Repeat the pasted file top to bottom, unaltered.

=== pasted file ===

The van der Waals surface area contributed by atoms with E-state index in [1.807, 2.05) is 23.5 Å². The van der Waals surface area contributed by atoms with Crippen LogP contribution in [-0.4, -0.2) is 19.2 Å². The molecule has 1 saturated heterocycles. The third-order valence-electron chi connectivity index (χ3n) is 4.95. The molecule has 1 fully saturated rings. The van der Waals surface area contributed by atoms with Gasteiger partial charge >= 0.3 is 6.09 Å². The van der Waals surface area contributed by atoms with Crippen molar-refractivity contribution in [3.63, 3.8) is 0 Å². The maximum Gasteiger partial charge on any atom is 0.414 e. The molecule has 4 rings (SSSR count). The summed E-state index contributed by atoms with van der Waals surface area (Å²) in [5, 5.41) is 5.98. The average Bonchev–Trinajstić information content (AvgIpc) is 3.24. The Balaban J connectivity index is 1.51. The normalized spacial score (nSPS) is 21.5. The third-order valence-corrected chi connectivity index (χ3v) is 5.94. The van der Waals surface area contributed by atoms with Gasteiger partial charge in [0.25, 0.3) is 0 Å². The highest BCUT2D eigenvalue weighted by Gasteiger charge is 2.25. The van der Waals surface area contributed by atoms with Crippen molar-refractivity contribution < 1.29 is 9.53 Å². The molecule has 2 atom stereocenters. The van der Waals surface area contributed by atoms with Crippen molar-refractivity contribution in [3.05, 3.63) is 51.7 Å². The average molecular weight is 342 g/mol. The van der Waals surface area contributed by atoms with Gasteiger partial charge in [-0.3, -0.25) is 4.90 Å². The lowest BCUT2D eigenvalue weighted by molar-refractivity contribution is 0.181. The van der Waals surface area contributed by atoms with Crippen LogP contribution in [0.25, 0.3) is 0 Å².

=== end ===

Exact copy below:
The van der Waals surface area contributed by atoms with E-state index in [1.807, 2.05) is 23.5 Å². The van der Waals surface area contributed by atoms with Crippen LogP contribution in [-0.4, -0.2) is 19.2 Å². The molecule has 1 saturated heterocycles. The third-order valence-electron chi connectivity index (χ3n) is 4.95. The molecule has 1 fully saturated rings. The van der Waals surface area contributed by atoms with Gasteiger partial charge >= 0.3 is 6.09 Å². The van der Waals surface area contributed by atoms with Crippen molar-refractivity contribution in [3.63, 3.8) is 0 Å². The maximum Gasteiger partial charge on any atom is 0.414 e. The molecule has 4 rings (SSSR count). The summed E-state index contributed by atoms with van der Waals surface area (Å²) in [5, 5.41) is 5.98. The average Bonchev–Trinajstić information content (AvgIpc) is 3.24. The Balaban J connectivity index is 1.51. The normalized spacial score (nSPS) is 21.5. The third-order valence-corrected chi connectivity index (χ3v) is 5.94. The van der Waals surface area contributed by atoms with Gasteiger partial charge in [0.25, 0.3) is 0 Å². The highest BCUT2D eigenvalue weighted by Gasteiger charge is 2.25. The van der Waals surface area contributed by atoms with Crippen molar-refractivity contribution < 1.29 is 9.53 Å². The molecule has 2 atom stereocenters. The van der Waals surface area contributed by atoms with Crippen molar-refractivity contribution in [3.05, 3.63) is 51.7 Å². The average molecular weight is 342 g/mol. The van der Waals surface area contributed by atoms with Gasteiger partial charge in [-0.3, -0.25) is 4.90 Å². The lowest BCUT2D eigenvalue weighted by molar-refractivity contribution is 0.181. The van der Waals surface area contributed by atoms with Crippen LogP contribution in [0.25, 0.3) is 0 Å².